Food Safety News: Austria has become part of a multi-country Hepatitis A outbreak with 31 confirmed cases linked to frozen strawberries imported from Poland. The outbreak of hepatitis A virus (HAV) is connected to the one recently declared over in Sweden which affected 20 people in six counties. Of these cases, 17 were confirmed and three were probable. Dates of symptom onset ranged from May 30 to July 10. Ages ranged from nine to 92 years and 13 out of 20 were women.
Posts from the ‘News’ Category
Hort Innovation: A new levy-funded resource produced by AHR looks at the risks of redback spider contamination of broccoli and offers risk management strategies. Since 2016 there have been numerous customer complaints about redback spiders (Latrodectus hasselti) in broccoli. Complaints have mainly come between January and June, and from customers in all Australian states. This suggests that this is not an issue for a single production area, but can occur anywhere that broccoli is grown.
The theme of this year’s Fresh Produce Safety Conference, hosted by the Fresh Produce Safety Centre Australia & New Zealand in Sydney last week was ‘Food Safety: It’s Your Responsibility’.
Bringing together over 150 leading food producers and manufacturers, packers, distributors and retailers, students and researchers, the event confirmed food safety and compliance as top priorities for the industry. Read more
‘The role of food safety staff must go beyond compliance and keeping the regulatory guys happy,’ said Suresh DeCosta, Director of Food Safety, Lipman Family Farms (USA) and Technical Committee, Center for Produce Safety (USA), at the 5th Annual Fresh Produce Safety Conference in Sydney last week.
The number of deaths from the 2017 listeriosis outbreak in South Africa reached 216, making it the most lethal outbreak in history. The source was cured meats.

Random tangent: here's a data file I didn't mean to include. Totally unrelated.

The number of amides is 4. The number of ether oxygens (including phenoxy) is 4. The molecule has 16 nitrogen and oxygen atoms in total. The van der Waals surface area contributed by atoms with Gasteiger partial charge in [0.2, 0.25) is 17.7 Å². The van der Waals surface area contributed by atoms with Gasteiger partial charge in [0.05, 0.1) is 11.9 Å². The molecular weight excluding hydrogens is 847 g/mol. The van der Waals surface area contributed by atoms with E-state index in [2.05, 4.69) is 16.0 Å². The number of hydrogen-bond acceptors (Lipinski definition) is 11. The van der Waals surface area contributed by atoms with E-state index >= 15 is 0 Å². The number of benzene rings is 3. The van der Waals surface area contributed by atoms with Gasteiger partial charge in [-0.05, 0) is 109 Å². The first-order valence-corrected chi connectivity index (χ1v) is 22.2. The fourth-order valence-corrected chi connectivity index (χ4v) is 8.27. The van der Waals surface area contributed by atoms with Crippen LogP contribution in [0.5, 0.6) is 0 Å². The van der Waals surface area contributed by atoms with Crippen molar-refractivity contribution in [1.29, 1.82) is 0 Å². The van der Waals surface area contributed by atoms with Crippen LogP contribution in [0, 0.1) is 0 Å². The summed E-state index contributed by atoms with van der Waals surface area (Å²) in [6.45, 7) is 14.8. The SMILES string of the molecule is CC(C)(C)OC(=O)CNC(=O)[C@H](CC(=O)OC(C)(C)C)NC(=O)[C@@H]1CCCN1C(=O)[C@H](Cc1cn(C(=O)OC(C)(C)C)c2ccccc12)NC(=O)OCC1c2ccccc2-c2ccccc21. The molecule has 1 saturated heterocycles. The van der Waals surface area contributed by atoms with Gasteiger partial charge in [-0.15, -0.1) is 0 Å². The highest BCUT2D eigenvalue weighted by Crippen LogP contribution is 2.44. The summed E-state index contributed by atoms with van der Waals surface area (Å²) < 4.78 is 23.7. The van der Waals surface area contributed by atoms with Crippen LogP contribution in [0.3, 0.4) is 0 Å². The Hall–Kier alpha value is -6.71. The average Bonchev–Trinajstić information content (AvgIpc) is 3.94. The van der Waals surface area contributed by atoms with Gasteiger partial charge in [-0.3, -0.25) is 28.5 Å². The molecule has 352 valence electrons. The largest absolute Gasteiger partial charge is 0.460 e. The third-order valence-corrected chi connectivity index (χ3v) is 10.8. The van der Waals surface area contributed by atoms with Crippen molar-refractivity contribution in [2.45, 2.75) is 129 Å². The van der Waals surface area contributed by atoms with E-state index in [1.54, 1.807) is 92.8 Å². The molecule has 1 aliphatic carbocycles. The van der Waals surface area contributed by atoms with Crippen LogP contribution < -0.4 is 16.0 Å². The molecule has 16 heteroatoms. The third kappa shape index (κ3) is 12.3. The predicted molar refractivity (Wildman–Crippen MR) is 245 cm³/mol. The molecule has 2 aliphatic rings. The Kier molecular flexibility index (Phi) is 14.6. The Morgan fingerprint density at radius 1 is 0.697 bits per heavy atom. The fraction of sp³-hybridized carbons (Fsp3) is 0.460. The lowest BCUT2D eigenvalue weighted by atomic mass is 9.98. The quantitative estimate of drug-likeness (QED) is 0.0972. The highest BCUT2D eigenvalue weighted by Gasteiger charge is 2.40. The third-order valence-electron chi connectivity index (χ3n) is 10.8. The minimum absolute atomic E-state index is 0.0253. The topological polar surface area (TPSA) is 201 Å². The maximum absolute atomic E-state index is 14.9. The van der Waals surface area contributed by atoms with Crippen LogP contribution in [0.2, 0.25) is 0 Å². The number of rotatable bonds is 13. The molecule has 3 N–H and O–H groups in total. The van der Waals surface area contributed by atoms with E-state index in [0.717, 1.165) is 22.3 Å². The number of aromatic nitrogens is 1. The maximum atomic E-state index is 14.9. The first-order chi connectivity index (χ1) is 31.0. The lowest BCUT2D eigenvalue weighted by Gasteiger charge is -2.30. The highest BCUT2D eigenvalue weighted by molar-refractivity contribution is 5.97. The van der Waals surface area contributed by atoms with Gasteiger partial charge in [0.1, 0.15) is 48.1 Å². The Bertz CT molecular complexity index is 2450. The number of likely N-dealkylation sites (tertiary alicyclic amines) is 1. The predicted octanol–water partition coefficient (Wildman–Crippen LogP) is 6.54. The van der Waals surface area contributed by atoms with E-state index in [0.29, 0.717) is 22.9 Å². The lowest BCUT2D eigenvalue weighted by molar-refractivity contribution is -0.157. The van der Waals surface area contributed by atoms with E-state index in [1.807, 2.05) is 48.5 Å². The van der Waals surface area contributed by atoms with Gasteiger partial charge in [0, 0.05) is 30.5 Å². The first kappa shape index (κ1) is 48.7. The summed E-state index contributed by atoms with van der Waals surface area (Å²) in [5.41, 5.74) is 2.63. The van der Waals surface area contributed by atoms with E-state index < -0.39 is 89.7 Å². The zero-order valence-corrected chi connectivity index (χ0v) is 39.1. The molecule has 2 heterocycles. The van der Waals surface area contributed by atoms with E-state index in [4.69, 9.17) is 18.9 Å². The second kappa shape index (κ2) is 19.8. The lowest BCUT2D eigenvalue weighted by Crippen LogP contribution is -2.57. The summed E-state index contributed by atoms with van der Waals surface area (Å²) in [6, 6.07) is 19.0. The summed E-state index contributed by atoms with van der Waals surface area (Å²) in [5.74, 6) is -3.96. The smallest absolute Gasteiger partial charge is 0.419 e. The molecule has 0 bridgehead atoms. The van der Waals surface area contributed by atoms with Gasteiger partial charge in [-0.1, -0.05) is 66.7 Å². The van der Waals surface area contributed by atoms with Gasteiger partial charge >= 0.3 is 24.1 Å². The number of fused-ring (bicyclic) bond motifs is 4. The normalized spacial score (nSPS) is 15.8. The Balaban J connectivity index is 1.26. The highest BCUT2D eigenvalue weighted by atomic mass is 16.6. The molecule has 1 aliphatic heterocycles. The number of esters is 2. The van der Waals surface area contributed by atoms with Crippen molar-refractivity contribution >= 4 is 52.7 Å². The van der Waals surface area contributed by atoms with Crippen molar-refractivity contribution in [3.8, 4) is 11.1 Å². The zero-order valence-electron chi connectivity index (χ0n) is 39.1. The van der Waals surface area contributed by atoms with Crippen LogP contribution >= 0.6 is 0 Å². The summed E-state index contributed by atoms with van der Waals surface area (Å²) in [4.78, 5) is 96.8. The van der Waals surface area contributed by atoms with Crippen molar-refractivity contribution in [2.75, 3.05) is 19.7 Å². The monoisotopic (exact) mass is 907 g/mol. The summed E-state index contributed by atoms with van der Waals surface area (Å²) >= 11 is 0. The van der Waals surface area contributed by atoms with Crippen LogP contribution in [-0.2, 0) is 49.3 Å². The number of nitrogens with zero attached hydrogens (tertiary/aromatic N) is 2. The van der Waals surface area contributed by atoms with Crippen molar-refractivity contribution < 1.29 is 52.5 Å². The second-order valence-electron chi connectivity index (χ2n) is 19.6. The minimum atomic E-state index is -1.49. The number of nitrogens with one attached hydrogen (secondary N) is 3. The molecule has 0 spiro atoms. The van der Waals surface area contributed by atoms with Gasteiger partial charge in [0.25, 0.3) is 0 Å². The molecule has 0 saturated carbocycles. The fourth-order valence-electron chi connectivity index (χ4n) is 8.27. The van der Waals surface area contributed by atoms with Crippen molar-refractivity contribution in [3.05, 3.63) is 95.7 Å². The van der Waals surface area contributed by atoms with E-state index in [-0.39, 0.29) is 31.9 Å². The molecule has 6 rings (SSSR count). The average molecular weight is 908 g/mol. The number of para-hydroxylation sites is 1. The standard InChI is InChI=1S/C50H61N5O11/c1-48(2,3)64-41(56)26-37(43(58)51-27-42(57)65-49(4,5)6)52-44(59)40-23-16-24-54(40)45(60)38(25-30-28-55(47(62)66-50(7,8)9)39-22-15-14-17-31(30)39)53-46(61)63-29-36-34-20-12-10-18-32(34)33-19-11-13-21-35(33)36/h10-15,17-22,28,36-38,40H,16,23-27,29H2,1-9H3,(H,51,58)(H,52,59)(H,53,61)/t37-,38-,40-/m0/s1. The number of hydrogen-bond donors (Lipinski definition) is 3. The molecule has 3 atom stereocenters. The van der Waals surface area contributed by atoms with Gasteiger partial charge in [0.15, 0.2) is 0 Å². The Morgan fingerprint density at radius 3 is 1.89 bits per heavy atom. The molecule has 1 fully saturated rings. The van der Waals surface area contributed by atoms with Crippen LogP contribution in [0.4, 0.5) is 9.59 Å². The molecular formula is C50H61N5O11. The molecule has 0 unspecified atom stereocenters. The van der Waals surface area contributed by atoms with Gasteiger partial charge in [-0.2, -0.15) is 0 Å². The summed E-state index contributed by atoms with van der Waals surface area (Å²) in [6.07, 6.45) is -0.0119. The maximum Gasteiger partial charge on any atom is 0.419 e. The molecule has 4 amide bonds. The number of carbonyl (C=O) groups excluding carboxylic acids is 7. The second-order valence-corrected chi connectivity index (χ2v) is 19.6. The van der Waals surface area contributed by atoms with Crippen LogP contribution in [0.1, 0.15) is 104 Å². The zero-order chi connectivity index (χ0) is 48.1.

On a much smaller scale, Australia recently experienced lethal outbreaks traced to cheese and rockmelons. While the number of recorded hospitalised cases in Australia is low – around 70 a year – Listeria continues to be a major problem for the food industry, and a priority theme for the Fresh Produce Safety Centre Australia & New Zealand.
Microbiologist Dr Robert Premier explained there are 17 species of Listeria but most are harmless and only two are implicated in human infections. Read more
ABC News: Scientists finally know why an orange purchased from a fruit and veg shop in suburban Brisbane turned purple, hours after it was cut open. The answer? Naturally occurring anthocyanins in the orange reacted with the iron particles found on the recently sharpened knife which was used to cut it, causing it to go purple. "These pigments are not known to represent any risk to human health."
Fresh Produce Safety Centre Conference 2018
Wednesday 26 September, 2018
University of Sydney
The theme of this year’s conference is ‘Food Safety – It’s Your Responsibility’.
Food safety is one of the most critical issues facing the food industry today. Getting it wrong can be dangerous and sometimes fatal to consumers as well as ruinous to growers, processors, suppliers and retailers alike.
The increasing complexity of the food supply chain, and the ongoing challenges of globalisation and technology, have multiplied the risks within the food sector, while the threat of deliberate contamination (as in this month’s strawberry scare) represents another challenge for both businesses and regulators.